WASHINGTON, D.C. — After more than a year on hiatus, the First Observer program is set to come back online soon to resume the training of transportation professionals in security awareness.
The government program, which includes the School Bus First Observer module, has been dormant since December 2012, when its grant money ran out and wasn’t renewed by Congress.
Until then, First Observer (successor to Highway Watch) had been administered by grantee HMS Co. since 2008. After the grant expired, the Transportation Security Administration (TSA) decided to bring the program in-house.
TSA’s Steve Sprague, who is now managing the First Observer program, told SBF that in early 2013, TSA brought in a new contractor. However, Sprague said that there was a lapse in the contractor’s ability to pick up the program.
“It has basically been languishing for at least a year now,” Sprague said. “But the program is not dead. It’s very much alive.”
Now, TSA is working to launch First Observer 2.0. As of this writing, Sprague said that the agency expected to get the First Observer modules back online soon. Then, TSA will solicit input from industry stakeholders — such as pupil transportation association officials — to identify any needed updates or other revisions.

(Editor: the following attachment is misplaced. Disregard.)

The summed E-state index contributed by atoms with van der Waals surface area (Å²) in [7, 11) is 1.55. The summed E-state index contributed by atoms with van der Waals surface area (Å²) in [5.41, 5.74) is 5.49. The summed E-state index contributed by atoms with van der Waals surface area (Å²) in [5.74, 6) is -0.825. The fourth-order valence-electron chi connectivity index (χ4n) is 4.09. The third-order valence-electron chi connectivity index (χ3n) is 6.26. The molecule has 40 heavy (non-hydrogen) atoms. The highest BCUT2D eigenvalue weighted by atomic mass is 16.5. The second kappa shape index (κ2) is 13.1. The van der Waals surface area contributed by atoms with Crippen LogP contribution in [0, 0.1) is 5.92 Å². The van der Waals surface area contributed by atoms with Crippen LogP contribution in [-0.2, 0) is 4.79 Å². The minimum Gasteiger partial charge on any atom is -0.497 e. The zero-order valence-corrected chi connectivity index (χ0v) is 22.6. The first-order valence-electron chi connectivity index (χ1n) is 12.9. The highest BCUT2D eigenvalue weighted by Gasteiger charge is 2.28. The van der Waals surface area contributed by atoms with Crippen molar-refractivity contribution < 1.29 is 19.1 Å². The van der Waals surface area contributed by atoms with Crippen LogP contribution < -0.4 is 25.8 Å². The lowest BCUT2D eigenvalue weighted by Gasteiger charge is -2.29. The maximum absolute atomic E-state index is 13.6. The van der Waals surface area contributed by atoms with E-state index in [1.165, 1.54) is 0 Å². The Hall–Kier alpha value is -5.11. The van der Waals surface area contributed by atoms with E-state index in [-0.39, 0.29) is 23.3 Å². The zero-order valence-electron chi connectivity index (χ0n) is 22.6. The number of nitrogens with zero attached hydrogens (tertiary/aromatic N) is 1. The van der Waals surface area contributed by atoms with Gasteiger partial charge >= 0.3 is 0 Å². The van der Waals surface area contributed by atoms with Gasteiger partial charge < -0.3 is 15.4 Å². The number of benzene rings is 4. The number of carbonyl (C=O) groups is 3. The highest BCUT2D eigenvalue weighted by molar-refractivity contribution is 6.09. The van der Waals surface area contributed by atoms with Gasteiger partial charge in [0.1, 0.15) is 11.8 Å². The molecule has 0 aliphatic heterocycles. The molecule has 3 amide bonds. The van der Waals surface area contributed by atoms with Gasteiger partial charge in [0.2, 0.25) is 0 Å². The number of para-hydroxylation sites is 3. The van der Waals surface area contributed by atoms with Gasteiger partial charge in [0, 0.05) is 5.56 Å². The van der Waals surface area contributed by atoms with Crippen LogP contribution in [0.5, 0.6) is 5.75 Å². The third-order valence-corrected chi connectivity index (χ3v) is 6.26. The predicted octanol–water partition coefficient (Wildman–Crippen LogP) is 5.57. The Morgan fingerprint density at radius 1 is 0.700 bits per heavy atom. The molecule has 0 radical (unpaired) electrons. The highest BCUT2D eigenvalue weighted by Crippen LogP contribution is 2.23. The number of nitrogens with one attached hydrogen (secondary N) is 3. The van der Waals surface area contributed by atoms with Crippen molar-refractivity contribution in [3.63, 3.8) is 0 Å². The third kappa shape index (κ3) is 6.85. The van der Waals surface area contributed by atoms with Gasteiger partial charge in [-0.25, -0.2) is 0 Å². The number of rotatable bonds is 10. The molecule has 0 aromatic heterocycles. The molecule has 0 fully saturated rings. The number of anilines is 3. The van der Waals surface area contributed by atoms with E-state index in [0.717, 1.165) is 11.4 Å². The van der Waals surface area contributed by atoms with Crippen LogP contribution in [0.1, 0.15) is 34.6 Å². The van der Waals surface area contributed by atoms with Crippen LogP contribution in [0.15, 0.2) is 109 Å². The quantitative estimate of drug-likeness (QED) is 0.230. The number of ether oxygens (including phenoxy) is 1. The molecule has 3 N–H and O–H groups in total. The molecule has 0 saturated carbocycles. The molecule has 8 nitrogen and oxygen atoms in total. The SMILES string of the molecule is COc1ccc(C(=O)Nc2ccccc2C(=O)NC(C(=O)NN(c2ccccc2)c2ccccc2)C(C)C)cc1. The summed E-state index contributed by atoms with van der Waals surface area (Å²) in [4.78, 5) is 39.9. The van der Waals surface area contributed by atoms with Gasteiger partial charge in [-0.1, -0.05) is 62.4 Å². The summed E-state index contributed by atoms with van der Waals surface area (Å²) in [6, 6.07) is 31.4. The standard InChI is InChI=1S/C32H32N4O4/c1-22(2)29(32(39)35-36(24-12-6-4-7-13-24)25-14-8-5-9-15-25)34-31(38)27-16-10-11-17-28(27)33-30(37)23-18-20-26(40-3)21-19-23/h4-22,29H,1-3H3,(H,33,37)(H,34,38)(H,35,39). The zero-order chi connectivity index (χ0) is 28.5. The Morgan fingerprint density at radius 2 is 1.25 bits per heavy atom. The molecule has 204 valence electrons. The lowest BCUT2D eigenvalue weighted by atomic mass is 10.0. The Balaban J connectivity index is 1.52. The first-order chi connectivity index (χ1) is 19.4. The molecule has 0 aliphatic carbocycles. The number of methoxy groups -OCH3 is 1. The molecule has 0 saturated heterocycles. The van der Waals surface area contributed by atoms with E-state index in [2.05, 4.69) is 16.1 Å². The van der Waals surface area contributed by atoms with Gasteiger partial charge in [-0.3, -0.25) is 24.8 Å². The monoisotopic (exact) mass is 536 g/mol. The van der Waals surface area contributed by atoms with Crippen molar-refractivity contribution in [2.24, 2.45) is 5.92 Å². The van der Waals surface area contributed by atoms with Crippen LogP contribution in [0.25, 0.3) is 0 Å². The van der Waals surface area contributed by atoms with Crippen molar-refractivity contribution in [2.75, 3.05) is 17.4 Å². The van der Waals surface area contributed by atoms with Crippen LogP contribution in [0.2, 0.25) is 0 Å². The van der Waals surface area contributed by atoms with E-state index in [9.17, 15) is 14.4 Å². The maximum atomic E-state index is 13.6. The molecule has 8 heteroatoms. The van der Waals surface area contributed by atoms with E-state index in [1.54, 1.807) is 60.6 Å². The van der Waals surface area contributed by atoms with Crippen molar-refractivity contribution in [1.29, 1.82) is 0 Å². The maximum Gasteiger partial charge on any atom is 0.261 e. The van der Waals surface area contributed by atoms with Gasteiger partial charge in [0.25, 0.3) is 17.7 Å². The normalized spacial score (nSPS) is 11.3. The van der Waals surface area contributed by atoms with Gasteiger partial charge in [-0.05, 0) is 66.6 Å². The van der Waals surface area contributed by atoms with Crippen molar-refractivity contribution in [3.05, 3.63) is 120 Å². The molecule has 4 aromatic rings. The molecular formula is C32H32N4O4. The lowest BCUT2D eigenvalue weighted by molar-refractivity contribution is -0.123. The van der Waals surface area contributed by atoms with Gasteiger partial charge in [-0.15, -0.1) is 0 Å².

Also, Sprague said that the First Observer contractor will add some instructional formatting, such as quizzes for trainees to take throughout the modules.
Bill Arrington, branch manager of TSA’s Office of Security Policy and Industry Engagement, Surface Division, estimated that around 50,000 school bus professionals have been trained through First Observer. TSA has found that the pupil transportation community has been particularly engaged in the program.
“They truly care about the cargo that they carry,” Arrington told SBF, “and they understand that they have a role to play in preventing something bad from happening.”
Arrington said that there is no current intelligence indicating that there is an “actionable threat” to pupil transportation, but he stressed the importance of staying vigilant, which is a key tenet of First Observer.
“What this program is intended to do is to raise the level of awareness — to not fall into a sense of complacency,” Arrington said.
Sprague added that First Observer and Highway Watch have each been credited with helping to stop at least one terrorist event.
In one case, in February 2011, a Greyhound bus was hijacked by an armed man. Sprague said that the bus driver used principles that she learned in First Observer training to respond to the hijacker.
The driver reportedly dealt calmly with the armed man and persuaded him to stop the bus. She was able to get her passengers and herself off of the vehicle safely, and police captured the hijacker.
For more information, go to www.tsa.gov/first-observer.